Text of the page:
# How to Filter Email Addresses in Excel (5 Easy Ways)

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Email addresses are an important way of communicating in today’s digital world. Excel, a popular spreadsheet program, can be an effective tool for managing and analyzing email addresses. Filtering email addresses in Excel can aid in the sorting and extraction of essential information, such as contacts for a marketing campaign, leads for a sales effort, or newsletter subscribers. This post will walk you through how to filter email addresses in Excel.

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## How to Filter Email Addresses in Excel (5 Easy Ways)

Email address filtering in Excel can be a useful tool for managing and analyzing vast amounts of data. You may simply filter email addresses based on specified criteria and extract pertinent information by following the four useful methods provided in this article.

### Method 1: Nesting the IF Function with Multiple Functions to Filter Email Addresses in Excel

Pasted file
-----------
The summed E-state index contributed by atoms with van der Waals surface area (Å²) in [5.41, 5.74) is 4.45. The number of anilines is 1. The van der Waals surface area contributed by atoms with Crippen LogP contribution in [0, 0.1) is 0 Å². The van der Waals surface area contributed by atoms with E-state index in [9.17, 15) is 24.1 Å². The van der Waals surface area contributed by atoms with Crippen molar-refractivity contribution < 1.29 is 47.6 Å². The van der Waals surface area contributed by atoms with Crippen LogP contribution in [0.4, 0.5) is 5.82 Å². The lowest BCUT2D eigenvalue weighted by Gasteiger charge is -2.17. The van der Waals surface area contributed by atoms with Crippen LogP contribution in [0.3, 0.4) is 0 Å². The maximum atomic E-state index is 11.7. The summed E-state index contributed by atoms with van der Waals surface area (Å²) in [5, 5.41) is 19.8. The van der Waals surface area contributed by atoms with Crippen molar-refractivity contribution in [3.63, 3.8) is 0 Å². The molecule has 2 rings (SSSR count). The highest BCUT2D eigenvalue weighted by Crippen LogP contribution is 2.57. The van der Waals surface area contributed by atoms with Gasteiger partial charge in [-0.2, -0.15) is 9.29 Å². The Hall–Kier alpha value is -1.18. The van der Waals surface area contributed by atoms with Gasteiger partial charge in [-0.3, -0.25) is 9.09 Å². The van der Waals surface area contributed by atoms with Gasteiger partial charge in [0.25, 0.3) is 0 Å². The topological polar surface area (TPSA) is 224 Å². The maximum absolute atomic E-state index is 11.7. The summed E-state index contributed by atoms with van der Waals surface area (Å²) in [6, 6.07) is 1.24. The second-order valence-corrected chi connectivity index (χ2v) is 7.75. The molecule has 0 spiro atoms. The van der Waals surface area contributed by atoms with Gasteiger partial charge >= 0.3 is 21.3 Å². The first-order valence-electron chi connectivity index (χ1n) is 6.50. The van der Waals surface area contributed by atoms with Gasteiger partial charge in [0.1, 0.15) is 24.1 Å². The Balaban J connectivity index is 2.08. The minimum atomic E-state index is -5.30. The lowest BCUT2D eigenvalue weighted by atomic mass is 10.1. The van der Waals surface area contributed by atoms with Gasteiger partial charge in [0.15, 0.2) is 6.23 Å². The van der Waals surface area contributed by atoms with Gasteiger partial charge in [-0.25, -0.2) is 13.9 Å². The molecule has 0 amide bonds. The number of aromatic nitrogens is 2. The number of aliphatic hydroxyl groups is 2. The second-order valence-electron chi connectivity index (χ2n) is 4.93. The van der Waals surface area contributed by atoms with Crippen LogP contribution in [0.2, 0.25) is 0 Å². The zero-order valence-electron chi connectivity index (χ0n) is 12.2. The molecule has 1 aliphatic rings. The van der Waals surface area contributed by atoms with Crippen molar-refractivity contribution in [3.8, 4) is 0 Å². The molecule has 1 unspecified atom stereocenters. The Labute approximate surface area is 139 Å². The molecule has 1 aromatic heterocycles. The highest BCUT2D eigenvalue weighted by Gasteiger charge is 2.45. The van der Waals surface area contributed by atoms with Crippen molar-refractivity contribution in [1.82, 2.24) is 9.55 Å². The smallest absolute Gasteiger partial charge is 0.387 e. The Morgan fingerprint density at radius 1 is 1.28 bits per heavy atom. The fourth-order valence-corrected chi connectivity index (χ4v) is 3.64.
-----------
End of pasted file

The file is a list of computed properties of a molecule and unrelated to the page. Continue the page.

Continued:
The IF function in Excel is a simple function that lets you conduct conditional computations. Here, we will demonstrate how to filter email addresses based on a set of criteria by using the IF function with the ISNUMBER and the SEARCH function in Excel. So, you can follow the below steps accordingly for a better understanding.

Steps:

• Now, we will apply the following formula in the D5 cell.
`=IF(ISNUMBER(SEARCH("@example.com",C5)),B5,"")` Formula Breakdown:

• The SEARCH function searches the text string “@example.com” in cell C5. If the text is found, SEARCH returns the position of the first character in the text where “@example.com” appears. SEARCH returns the #VALUE! error if the text is not found.
• The ISNUMBER function determines whether the SEARCH function returns a number. ISNUMBER returns TRUE if SEARCH returns a number (indicating “@example.com” was located in C5). ISNUMBER returns FALSE if SEARCH returns the #VALUE! error (indicating “@example.com” was not found in C5).